Across Iceland, the COVID-19 pandemic has forced people to stay home and practice physical distancing to prevent the spread of the virus. For the queer community, this means that important community networks and connections have had to adapt to this new reality. GayIceland speaks with queer Icelanders about how they are coping with the isolation.
Einar Þór Jónsson is the executive director of HIV Iceland and has been living with HIV for nearly 35 years. Now he’s living through another pandemic that’s dramatically changed his life.
Einar’s husband, who has also been living with HIV for about three decades, has Alzheimer’s disease and is living in a nursing home. “He doesn’t understand where he is and he’s very confused,” Einar says about his husband Stig. “Normally I go there every day, I take care of him, we talk and we spend some time together. But just a few weeks back, without any notice, they closed all the nursing homes and all institutions so you couldn’t visit and see your people.”
“This is a very scary thing that could change our civilization a lot.”
“He is so ill that he can’t handle any equipment. He can’t call me or answer the phone. But the people there help him with that.” Einar says one of the women working at the nursing home suggested that he and Stig call each other from opposite sides of a glass wall in the building. “He was talking on his phone and I was talking on my phone and we could see each other. That was very nice and I have been doing that now for some weeks.”
Although he understands why physical distancing is important to stop the spread of COVID-19, and he encourages everyone to listen to public health officials, Einar is critical of the way the situation is being handled. For example, he says he wishes it would be possible for people to visit their family members as long as they follow certain rules. “There are so many ways that things could be done,” he says. “I see it more like discrimination somehow, that people should have some choice about how they would like to have things.”
The way Einar views this pandemic is profoundly shaped by his experiences living through the HIV/AIDS epidemic in the 1990s. He says many people in Iceland’s HIV community are worried about COVID-19, especially because there is so little information about how the virus affects people who are HIV positive. However, what Einar says he is most worried about is the fear that COVID-19 is causing.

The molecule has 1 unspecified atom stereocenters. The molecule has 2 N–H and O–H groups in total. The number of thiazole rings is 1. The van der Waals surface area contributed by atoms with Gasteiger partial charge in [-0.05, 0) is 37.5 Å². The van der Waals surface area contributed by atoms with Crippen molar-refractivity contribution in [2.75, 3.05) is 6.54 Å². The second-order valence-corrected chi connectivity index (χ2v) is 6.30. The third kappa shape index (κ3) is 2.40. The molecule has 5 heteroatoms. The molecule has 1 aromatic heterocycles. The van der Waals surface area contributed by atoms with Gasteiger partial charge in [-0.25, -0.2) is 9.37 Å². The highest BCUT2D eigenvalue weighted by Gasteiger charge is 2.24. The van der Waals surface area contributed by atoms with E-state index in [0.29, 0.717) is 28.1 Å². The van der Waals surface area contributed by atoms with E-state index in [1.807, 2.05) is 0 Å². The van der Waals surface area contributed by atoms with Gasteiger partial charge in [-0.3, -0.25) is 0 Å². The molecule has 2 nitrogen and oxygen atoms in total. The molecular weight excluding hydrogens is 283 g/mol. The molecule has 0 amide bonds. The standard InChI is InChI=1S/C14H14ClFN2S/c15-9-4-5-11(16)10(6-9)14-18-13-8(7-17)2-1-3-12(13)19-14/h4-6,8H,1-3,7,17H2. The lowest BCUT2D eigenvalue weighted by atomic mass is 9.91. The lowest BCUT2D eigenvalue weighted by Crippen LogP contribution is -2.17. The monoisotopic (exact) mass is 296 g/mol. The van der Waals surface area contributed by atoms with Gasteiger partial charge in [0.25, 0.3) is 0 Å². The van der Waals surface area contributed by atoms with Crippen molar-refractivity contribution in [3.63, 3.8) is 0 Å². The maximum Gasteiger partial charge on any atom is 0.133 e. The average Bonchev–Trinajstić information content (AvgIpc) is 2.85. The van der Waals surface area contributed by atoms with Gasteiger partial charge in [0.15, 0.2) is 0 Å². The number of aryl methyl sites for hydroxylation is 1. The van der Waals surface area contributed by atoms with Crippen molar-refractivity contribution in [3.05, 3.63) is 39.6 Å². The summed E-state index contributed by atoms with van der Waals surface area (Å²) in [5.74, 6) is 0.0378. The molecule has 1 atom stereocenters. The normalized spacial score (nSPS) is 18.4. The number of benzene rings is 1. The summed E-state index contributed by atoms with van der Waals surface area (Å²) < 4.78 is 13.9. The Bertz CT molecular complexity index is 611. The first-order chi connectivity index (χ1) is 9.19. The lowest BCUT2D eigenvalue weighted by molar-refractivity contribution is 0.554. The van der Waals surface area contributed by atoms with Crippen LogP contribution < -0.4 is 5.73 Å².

“This fear is going to affect us all. All these people who are so afraid that they don’t really dare go out, or if they go to the grocery store they are so afraid,” he says. “People were so fearful about AIDS. They discriminated against people with that virus and they changed the laws. There were travel restrictions for HIV positive people. That is what I feel is very dangerous, that they can do whatever they like because of this.”
See also: Queer Icelanders cope with Covid-19: “You have to ask for help”
Einar is also the chairperson of Iceland’s national mental health association, and he worries about how this pandemic will affect people’s mental health in the long-term. “This is a very scary thing that could change our civilization a lot,” he says. “It will remain like this for many years, that people are afraid of being infected by something.”
“This is unbelievable. Never in my dreams could I have imagined just one month ago that we’d be in this situation.”
Although Einar says he is not personally worried about being infected, he says the isolation is getting to him. “For me this is a challenge that I am not really seeing people. There are no meetings, nobody comes for a visit, and all the coffee-shops and bars are closed. This gets on my nerves, because I love people and I love to socialize and sit with people and go to parties.”
“This is really hard on people who are not allowed to see their people who are really sick and who are dying. And then it is forbidden to have a funeral as well. You are not allowed to die, and if you die you don’t have a funeral,” he says. “This is unbelievable. Never in my dreams could I have imagined just one month ago that we’d be in this situation.”
See also: Coping with COVID-19: “Waiting for news from home is terrible”